Let go of fear, embrace change, and move toward joy. – Buckley
This was one of Buckley’s most profound lessons for me. I had grown up being a worrier. I could easily come up with the worst possible scenario for any given situation and turn it over in my mind endlessly, to the point where I often ended up paralyzed with fear. I knew that this propensity to worry was holding me back from really letting myself live my life to its fullest potential.
When I began to understand and really believe that we have the power to control our thoughts and that our thoughts are vibrations that affect what we experience in our reality, I was able to short-circuit the fear and worry cycle more easily. It became clear to me that wasting time being afraid of something that might never happen would only attract the very thing I did not want into my experience. Worrying also made a statement that I did not trust in the wisdom of the universe. I knew on a deep level that things would always work out. With time, it became easier to redirect my thoughts away from fears about the future and focus on the present moment instead.
Buckley reminded me of this every day just by being who she was. She lived fully in each moment and gave all her attention to whatever she was doing in that moment. There was no need to get ahead of herself and think about what the next moment might bring. She was happy and joyful in the present moment and that was all that mattered.
We live in challenging times, and it’s hard not to worry or be fearful of the future. People worry about the economy, about their security, and about their health. At times it almost seems as though fear is the driving force behind too many decisions people make.
In a recent blog post titled I Am Losing Faith in Fear, Jon Katz wrote “People take pills out of fear, deny death out of fear, vote out of fear, are afraid for their children, their food, their money and security.” He goes on to say: “Fear does not solve problems, it creates them. It is not a warning, but a symptom. It is not reality, but an emotional geography, a space to cross. I imagine there was a time when human beings needed to be afraid all of the time, and perhaps that is why so many of us are wired in that way. And why so many people profit out of our fear, from weather broadcasters to corporate news organizations to pharmaceutical companies.”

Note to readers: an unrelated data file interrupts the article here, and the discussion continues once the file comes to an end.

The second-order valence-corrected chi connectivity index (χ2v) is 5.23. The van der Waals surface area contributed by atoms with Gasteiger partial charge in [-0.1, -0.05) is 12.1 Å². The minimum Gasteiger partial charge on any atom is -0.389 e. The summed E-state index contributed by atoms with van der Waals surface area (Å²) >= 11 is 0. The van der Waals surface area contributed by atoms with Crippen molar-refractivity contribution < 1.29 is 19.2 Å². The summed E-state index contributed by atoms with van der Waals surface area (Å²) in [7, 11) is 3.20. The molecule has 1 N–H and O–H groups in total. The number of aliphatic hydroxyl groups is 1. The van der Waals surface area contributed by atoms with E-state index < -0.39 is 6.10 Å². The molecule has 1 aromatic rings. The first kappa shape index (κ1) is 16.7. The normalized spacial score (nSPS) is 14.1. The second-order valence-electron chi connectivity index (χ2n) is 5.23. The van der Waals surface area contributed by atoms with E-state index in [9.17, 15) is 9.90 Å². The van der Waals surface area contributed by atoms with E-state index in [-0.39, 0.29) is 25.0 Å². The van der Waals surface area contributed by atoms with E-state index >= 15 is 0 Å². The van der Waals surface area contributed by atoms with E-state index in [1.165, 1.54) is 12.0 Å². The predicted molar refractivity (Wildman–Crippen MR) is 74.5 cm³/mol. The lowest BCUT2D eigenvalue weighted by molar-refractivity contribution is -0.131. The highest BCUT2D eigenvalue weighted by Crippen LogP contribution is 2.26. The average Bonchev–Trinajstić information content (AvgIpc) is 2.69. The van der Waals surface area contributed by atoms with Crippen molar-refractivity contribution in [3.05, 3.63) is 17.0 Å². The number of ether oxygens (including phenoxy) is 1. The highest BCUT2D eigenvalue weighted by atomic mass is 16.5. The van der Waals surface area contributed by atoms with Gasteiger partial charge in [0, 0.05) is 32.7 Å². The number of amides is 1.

This resonated deeply with me, and reminded me once again of my little cat’s lesson. While I don’t have the power to control the economy or the financial markets, I do have the power to control my thoughts. I can choose to be fearful, or I can choose to trust that all will be well.
I made the choice several years ago to not watch the news, and that helps. However, I do spend a lot of time online, so it’s impossible to avoid all the dire predictions. It’s still a constant mental discipline to choose to reject fear and stay in the moment.
Sometimes, in addition to heeding Buckley’s lesson, it helps me to remind myself that fear and love can’t coexist. They’re on opposite ends of the vibrational spectrum. Fear is not truth. Love is. And I’d rather make my choices based on love.
Deepak Choprah said: “Replace fear-motivated behavior with love-motivated behavior. Fear is the product of memory, which dwells in the past. Remembering what hurt us before, we direct our energies toward making certain that an old hurt will not repeat itself. But trying to impose the past on the present will never wipe out the threat of being hurt. That happens only when you find the security of your own being, which is love. Motivated by the truth inside you, you can face any threat because your inner strength is invulnerable to fear.”
Wouldn’t you rather make your choices based on love and your inner truth than based on fear?